The answer is YES!

Let $\mathcal H_\alpha$ stand for the set of all sets hereditarily strictly subnumerous to ordinal $\alpha$.

Now for any set $x$, $\mathcal H^x_{min}$ is meant to be the minimal $\mathcal H_\alpha$ such that there exists an iterative power of it that is supernumerous to $x$. Formally:

Define: $\mathcal H^x_{min} = min \ \mathcal H_\alpha: \exists \beta [ x \rightarrowtail P_\beta(\mathcal H_\alpha)]$

Where $``\rightarrowtail"$ signify "*is injective to*".

$P_\beta$ is defined recursively as:

$P_\emptyset(x)=x \\ P_{\beta+1}(x)= P(P_\beta(x)) \\ P_\beta(x) = \bigcup (\{P_\alpha(x):\alpha < \beta\}) \text{ if } \beta \text{ is a limit ordinal} $

Now by $P^x_{min}(S) $ its meant the minimal iterative power of $S$ that is supernumerous to $x$. Formally:

Define: $P^x_{min} (S) = min \ P_\beta (S): x \rightarrowtail P_\beta(S) $

Now we come to define *cardinality* of a set $x$, denoted by $``|x|"$, as the set of all subsets of $P^x_{min} (\mathcal H^x_{min})$ , that are equinumerous to $x$. Formally:

Define: $|x|= \{y| \ y \sim x \land y \subseteq P^x_{min} (\mathcal H^x_{min}) \}$

Where $\sim$ signify "*is bijective to*"

This definition of cardinality can work under grounds weaker than those of Scott's cardinality? The latter demands the assumption that "*every set is equinumerous to some well founded set*", and under that assumption the cardinality [defined here] of any set would be exactly its Scott's cardinal. But this definition can work even when the above assumption fails, but it requires the statement: $$\forall x \exists \alpha \exists \beta : x \rightarrowtail P_\beta (\mathcal H_\alpha)$$ which doesn't imply the above assumption! (See this answer, and this).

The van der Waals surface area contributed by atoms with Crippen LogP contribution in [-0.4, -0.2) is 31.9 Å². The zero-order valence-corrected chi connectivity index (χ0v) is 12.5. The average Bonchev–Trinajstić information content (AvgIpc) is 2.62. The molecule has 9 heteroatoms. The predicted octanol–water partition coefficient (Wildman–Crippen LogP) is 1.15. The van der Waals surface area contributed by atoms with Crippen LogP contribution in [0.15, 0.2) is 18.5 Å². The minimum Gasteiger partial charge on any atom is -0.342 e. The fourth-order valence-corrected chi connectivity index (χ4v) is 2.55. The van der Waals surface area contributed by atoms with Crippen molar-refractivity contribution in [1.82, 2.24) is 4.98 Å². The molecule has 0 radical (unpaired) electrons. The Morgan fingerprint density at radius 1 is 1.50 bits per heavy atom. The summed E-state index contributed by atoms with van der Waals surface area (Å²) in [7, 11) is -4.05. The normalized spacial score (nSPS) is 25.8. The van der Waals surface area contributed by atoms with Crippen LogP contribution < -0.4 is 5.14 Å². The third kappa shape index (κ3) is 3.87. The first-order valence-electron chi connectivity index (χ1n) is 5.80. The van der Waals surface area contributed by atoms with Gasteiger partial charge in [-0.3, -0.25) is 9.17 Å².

Note: by *well founded set* its meant a set whose transitive closure is well founded with respect to $\in$.

beforeone knows the answer, then iflaterit turns out the asker gets the answer they should answer their own question. Asking and answering in one go is so uncommon, though, that this is the only example I can recall in a decade of using the site. $\endgroup$